Future directions: what type of research do we need?

There is an urgent need for strategic research designed to generate and rigorously test candidate nongenetic, risk-modifying factors for schizophrenia. A framework for the primary prevention of schizophrenia can be built on this type of research.

While we have some broad clues in the form of risk indicators (urban birth, season of birth, pregnancy and birth complications), we need to ‘fine map’ these domains.

We should continue to try to identify novel domains from which to generate candidate exposures. One way to look for clues is to identify disease gradients and then search for clues to explain these gradients.  These gradients can be across time (season of birth, between-year variability) and across space (neighbourhood variation, urban - rural gradient and latitude gradients in prevalence). Within medical epidemiology, migrant studies have played an important role in generating candidate exposures. They can vary the environmental factors while ‘holding’ ethnicity constant (and,  it is assumed,  a degree of genetic variability)  (Hennekens and Buring, 1987). The cause of the increased risk of psychosis in second-generation African - Caribbeans born in the UK is still unclear. These studies of schizophrenia in migrant groups may help to generate awareness of novel candidate exposures (Harrison et al., 1997; McDonald and Murray, 2000).

It is essential that the data used to address this problem are derived from epidemiologically informed sampling frames. Sample sizes need to be representative of the underlying population so the PAR values that guide public health planning can be generated. Links between candidate exposures and genetic epidemiology will also be crucial for future research.

Just as candidate genes are ranked according to various rules (e.g.  are they located in a ‘hot spot’, how many introns/exons within the gene, biological plausibility, etc.?), those interested in exposures need sorting rules. When rank-ordering candidate exposures for more intense scrutiny, there is a case to prioritise those with universal public health potential (e.g. vaccinations for infectious agents, nutritional supplements). If the exposure is already associated with disorders other than schizophrenia, then this makes it a more attractive candidate from a public health perspective (single interventions could lead to improvements in multiple outcomes).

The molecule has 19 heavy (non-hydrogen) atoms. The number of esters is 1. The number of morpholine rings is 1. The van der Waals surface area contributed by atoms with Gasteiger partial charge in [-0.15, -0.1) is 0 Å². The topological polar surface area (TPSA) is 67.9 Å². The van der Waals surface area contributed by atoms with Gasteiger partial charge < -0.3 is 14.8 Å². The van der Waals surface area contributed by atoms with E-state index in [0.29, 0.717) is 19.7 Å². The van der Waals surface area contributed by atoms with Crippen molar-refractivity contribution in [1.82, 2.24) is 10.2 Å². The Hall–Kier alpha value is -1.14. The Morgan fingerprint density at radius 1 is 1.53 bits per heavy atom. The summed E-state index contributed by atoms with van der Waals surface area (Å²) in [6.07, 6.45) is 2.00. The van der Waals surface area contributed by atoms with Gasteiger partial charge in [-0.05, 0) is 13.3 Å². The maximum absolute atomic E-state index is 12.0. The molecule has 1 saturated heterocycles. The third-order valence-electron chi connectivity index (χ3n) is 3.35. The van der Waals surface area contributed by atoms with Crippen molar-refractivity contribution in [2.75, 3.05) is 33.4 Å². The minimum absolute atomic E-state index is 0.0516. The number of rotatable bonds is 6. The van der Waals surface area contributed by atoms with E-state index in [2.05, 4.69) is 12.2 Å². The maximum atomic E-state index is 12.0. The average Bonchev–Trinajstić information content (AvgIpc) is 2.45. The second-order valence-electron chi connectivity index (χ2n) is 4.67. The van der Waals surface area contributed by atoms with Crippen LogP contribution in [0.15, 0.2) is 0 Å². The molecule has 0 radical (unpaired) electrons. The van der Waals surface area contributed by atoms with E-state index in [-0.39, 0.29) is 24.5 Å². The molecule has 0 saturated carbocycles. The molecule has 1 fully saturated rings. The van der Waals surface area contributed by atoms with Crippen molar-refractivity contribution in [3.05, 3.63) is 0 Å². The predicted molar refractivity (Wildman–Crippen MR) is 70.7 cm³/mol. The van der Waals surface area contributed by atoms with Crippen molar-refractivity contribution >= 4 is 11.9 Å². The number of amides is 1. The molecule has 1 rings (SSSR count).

Epidemiological research can serve to ‘sharpen the focus’, allowing candidate risk factors to be identified. However, history has shown that risk factor epidemiology can sometimes enter cycles of uninformative replications (‘circular epidemiology’: Kuller, 1999). Season of birth has been studied as a risk factor for 80 years with little real progress in identifying the underlying risk-modifying exposure. In reaction to this, some research groups are looking to developments in the neurosciences in order to test the impact of candidate exposures on neuronal development, both in vitro and in whole animal studies. Such analyses range from gene expression profiling through to cognitive psychology techniques such as prepulse inhibition.

These techniques are removed from the schizophrenia phenotype, but nevertheless can provide valuable evidence about the biological plausibility of candidate risk factors. Dialogue between those involved in risk factor epidemiology and those in developmental neurobiology can provide new clues about the potential timing of exposures (e.g.  vulnerable periods of brain development)  and broad classes of exposure (e.g. exposures that may impact on neural apoptosis, migration, etc.).

Such scientific cross-fertilization can be informative for basic neuroscience as well.

Clues from epidemiology linked vitamin A and increased risk of craniofacial abnormality, which then led to the discovery of the role of retinoic acid in brain development and ultimately to its nomination as a potential risk factor for schizophrenia (LaMantia, 1999).

Animal models for schizophrenia based on developmental interventions include lesions in selected brain areas (Lipska et al., 1993) prenatal exposure to specific viruses such as influenza (Fatemi et al., 1999) and Borna virus (Hornig et al., 1999), and prenatal hypoxic/ischaemic insults (Mallard et al.,  1999).  The potential to extend this type of research with the use of genetic knock-out mice (to test gene - environment interactions) and gene expression profiling (cross-referencing altered gene expression in animal experiments with gene expression studies in schizophrenia) offers powerful new tools to the neuroscience community. This type of research may galvanize the search for novel nongenetic risk factors for schizophrenia.

Sartorius and Henderson (1992) proposed three options for the research community interested in the primary prevention of mental illness. The first option was to forget about primary prevention completely and concentrate on better treatments and cures. The second option was to fund more research in order to discover the causes of serious psychiatric illness and then commence primary prevention.

The final option was to start primary prevention based on existing knowledge, albeit imperfect. Clearly, we need a balance of all three approaches. Basic strategic research needs to go hand in hand with attempts at primary prevention. The nihilism and despair of the past needs to be replaced by a sense of determination and urgency. The dream of making the primary prevention of schizophrenia a reality may be quixotic, but it is certainly not impossible.


The project described in this section was supported by the Stanley Foundation.

John McGrath
Queensland Centre for Schizophrenia Research, Wolston Park Hospital, Wacol, Australia


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